Feb 9, 2011, 7:31 PM EDT
Even with their best player out of action, the Atlanta Hawks had no business being completely eviscerated by the Philadelphia 76ers on Tuesday night. Philly is a solid team, but Atlanta is supposedly superior. They’re supposedly worthy of their decent seed in the Eastern Conference playoff picture, even if their efficiency differential puts them just a tick above those very same Sixers who embarrassed the Hawks on their own home floor.
The Hawks are regarded in a particular way because of their now-recurring standing as a playoff team. Their multiple All-Star selections (some deserved, some not) and a fortunate win-loss record don’t hurt either, but more sophisticated — and telling — measures of team success paint a darker story of the Hawks’ season. Atlanta has some serious issues, with roots lying in the team’s collective effort, the roster’s construction, and rookie head coach Larry Drew’s handling of the Hawks’ rotation. Winning games by slim margins can only disguise that for so long, and only now are Drew and his team really starting to look inward.
According to Michael Cunningham of the Atlanta Journal-Constitution, Drew appears ready to shake things up, if only superficially:
“It is just totally unacceptable to come out and play with that type energy, that type so-called passion, to play almost as if they don’t care,” Drew said. “And that’s a reflection of me. If that’s the case, then I am going to have to make some changes to my starting lineup. I’ve seen that way too often, and if that’s the way we are going to start basketball games, I am not going to sit here and take it. I am going to make some changes.”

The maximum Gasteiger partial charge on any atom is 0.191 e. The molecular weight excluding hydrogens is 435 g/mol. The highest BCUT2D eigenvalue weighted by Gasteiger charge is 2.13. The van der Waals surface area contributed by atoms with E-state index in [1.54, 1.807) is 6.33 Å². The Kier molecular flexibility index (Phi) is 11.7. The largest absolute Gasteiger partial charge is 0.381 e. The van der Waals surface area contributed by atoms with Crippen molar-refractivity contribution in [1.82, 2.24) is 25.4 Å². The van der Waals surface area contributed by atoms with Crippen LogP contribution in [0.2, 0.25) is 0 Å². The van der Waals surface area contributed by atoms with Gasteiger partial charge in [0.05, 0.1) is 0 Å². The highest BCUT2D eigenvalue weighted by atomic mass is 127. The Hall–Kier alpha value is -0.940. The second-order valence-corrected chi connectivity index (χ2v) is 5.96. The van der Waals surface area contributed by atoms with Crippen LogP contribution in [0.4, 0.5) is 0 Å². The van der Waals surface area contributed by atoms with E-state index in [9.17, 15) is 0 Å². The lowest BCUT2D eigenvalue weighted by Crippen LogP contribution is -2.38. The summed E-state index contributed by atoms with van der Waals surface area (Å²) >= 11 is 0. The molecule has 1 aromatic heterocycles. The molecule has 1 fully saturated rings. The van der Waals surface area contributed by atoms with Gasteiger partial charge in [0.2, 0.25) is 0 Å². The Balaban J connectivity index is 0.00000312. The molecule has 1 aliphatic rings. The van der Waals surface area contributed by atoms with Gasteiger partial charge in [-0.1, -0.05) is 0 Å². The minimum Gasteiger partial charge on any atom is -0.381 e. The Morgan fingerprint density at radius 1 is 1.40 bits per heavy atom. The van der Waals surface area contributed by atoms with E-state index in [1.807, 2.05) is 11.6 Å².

I think it’d be difficult for any basketball coach to sweep such a glaring loss under the rug, but I suppose some credit is due to Drew for meaning business. He’s going to make an effort to improve his team, even if swapping out the starters may not do much to actually change the Hawks’ performance. There are obviously some moves that can be made (I’ve preached the virtue of giving Jeff Teague some of Mike Bibby’s minutes in this very space) to subtly improve Atlanta’s performance, but for the most part, the Hawks are doomed by the limitations of their roster. The effort level of poor perimeter defenders still matters, but it’s not like Joe Johnson or Jamal Crawford will suddenly transform into lockdown wings. The Hawks roster doesn’t have much room to grow internally, which would theoretically put pressure on Rick Sund to make some kind of move to salvage this team. Again via Michael Cunningham, Drew seems to see the need to some kind of roster move:
The Hawks are a good team so a blockbuster deal isn’t necessarily in order. But Drew acknowledged there have been internal discussions about how to shore up the team’s weaknesses through the trade market.
“With the trade deadline coming up, there is always discussion about possible trades, personnel changing,” he said. “There is always that dialogue going on about looking to improve the team. ‘Would this be a good fit? Would that be a good fit?’ There is always that possibility. Certainly at this stage we have to continue to explore those possibilities. I don’t think at this stage . . . at least I don’t feel comfortable, totally comfortable with where we are after 52 games. We have had some bad losses here at home. That may be a sign, I don’t know. I never want to throw out the possibility of making our team better.”
In a sense, the Hawks are a bit helpless. They need to make a trade but likely won’t, and then their head coach will lament the limitations of a team that simply can’t do much better. Atlanta’s players aren’t playing their best, per se, but even their best wouldn’t put them in a terribly competitive position. The Hawks are merely good, and for both better and worse, that isn’t likely to change. Woe is the NBA’s middle ground, where team officials feel no pressure to address their roster’s more glaring problems, nor the temptation to properly rebuild. The Hawks will make the playoffs, but seem incapable of accomplishing anything more.
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